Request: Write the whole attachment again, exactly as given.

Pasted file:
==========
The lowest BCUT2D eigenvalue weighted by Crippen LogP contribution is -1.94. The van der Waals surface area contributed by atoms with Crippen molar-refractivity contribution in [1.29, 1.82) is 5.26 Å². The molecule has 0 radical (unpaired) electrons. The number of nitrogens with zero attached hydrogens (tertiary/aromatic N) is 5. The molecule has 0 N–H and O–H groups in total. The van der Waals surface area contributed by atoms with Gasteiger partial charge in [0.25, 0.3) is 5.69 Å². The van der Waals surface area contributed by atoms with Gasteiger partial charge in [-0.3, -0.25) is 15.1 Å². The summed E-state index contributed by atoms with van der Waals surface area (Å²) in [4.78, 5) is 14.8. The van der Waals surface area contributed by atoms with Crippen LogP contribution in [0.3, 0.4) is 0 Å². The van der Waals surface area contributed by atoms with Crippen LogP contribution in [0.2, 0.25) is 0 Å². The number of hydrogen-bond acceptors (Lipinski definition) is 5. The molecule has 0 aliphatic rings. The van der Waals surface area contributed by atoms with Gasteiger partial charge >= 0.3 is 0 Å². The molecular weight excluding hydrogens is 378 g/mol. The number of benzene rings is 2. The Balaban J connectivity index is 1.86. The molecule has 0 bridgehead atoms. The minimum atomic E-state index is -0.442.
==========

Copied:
The lowest BCUT2D eigenvalue weighted by Crippen LogP contribution is -1.94. The van der Waals surface area contributed by atoms with Crippen molar-refractivity contribution in [1.29, 1.82) is 5.26 Å². The molecule has 0 radical (unpaired) electrons. The number of nitrogens with zero attached hydrogens (tertiary/aromatic N) is 5. The molecule has 0 N–H and O–H groups in total. The van der Waals surface area contributed by atoms with Gasteiger partial charge in [0.25, 0.3) is 5.69 Å². The van der Waals surface area contributed by atoms with Gasteiger partial charge in [-0.3, -0.25) is 15.1 Å². The summed E-state index contributed by atoms with van der Waals surface area (Å²) in [4.78, 5) is 14.8. The van der Waals surface area contributed by atoms with Crippen LogP contribution in [0.3, 0.4) is 0 Å². The van der Waals surface area contributed by atoms with Crippen LogP contribution in [0.2, 0.25) is 0 Å². The number of hydrogen-bond acceptors (Lipinski definition) is 5. The molecule has 0 aliphatic rings. The van der Waals surface area contributed by atoms with Gasteiger partial charge >= 0.3 is 0 Å². The molecular weight excluding hydrogens is 378 g/mol. The number of benzene rings is 2. The Balaban J connectivity index is 1.86. The molecule has 0 bridgehead atoms. The minimum atomic E-state index is -0.442.